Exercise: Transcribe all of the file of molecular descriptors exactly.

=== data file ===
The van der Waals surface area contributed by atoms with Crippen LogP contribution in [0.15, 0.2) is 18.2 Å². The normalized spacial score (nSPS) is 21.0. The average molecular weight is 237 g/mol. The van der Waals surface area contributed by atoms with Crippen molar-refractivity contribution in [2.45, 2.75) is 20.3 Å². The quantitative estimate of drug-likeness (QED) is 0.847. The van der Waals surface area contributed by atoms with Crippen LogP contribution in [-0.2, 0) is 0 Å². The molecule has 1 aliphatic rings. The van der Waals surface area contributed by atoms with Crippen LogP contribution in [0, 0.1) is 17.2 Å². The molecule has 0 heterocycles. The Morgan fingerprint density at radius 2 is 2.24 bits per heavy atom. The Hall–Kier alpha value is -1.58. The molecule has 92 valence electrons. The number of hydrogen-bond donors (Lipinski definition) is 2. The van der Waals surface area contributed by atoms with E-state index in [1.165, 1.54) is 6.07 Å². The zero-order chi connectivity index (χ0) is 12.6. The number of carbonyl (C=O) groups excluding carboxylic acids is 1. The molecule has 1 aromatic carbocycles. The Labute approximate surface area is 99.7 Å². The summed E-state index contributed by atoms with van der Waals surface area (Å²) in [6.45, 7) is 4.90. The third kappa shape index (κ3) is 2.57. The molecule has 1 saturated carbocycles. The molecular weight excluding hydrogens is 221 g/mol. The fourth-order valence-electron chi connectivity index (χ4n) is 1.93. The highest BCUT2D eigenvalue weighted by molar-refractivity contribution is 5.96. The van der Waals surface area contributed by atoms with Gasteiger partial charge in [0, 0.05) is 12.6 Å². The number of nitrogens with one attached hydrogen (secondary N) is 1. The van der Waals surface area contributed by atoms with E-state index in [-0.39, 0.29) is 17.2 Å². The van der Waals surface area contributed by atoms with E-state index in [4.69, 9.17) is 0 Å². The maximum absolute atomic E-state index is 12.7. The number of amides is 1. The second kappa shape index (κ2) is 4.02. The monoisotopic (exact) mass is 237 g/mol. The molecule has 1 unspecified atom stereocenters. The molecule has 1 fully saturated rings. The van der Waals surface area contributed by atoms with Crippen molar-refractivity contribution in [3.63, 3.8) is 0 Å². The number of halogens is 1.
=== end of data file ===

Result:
The van der Waals surface area contributed by atoms with Crippen LogP contribution in [0.15, 0.2) is 18.2 Å². The normalized spacial score (nSPS) is 21.0. The average molecular weight is 237 g/mol. The van der Waals surface area contributed by atoms with Crippen molar-refractivity contribution in [2.45, 2.75) is 20.3 Å². The quantitative estimate of drug-likeness (QED) is 0.847. The van der Waals surface area contributed by atoms with Crippen LogP contribution in [-0.2, 0) is 0 Å². The molecule has 1 aliphatic rings. The van der Waals surface area contributed by atoms with Crippen LogP contribution in [0, 0.1) is 17.2 Å². The molecule has 0 heterocycles. The Morgan fingerprint density at radius 2 is 2.24 bits per heavy atom. The Hall–Kier alpha value is -1.58. The molecule has 92 valence electrons. The number of hydrogen-bond donors (Lipinski definition) is 2. The van der Waals surface area contributed by atoms with E-state index in [1.165, 1.54) is 6.07 Å². The zero-order chi connectivity index (χ0) is 12.6. The number of carbonyl (C=O) groups excluding carboxylic acids is 1. The molecule has 1 aromatic carbocycles. The Labute approximate surface area is 99.7 Å². The summed E-state index contributed by atoms with van der Waals surface area (Å²) in [6.45, 7) is 4.90. The third kappa shape index (κ3) is 2.57. The molecule has 1 saturated carbocycles. The molecular weight excluding hydrogens is 221 g/mol. The fourth-order valence-electron chi connectivity index (χ4n) is 1.93. The highest BCUT2D eigenvalue weighted by molar-refractivity contribution is 5.96. The van der Waals surface area contributed by atoms with Gasteiger partial charge in [0, 0.05) is 12.6 Å². The number of nitrogens with one attached hydrogen (secondary N) is 1. The van der Waals surface area contributed by atoms with E-state index in [-0.39, 0.29) is 17.2 Å². The van der Waals surface area contributed by atoms with E-state index in [4.69, 9.17) is 0 Å². The maximum absolute atomic E-state index is 12.7. The number of amides is 1. The second kappa shape index (κ2) is 4.02. The monoisotopic (exact) mass is 237 g/mol. The molecule has 1 unspecified atom stereocenters. The molecule has 1 fully saturated rings. The van der Waals surface area contributed by atoms with Crippen molar-refractivity contribution in [3.63, 3.8) is 0 Å². The number of halogens is 1.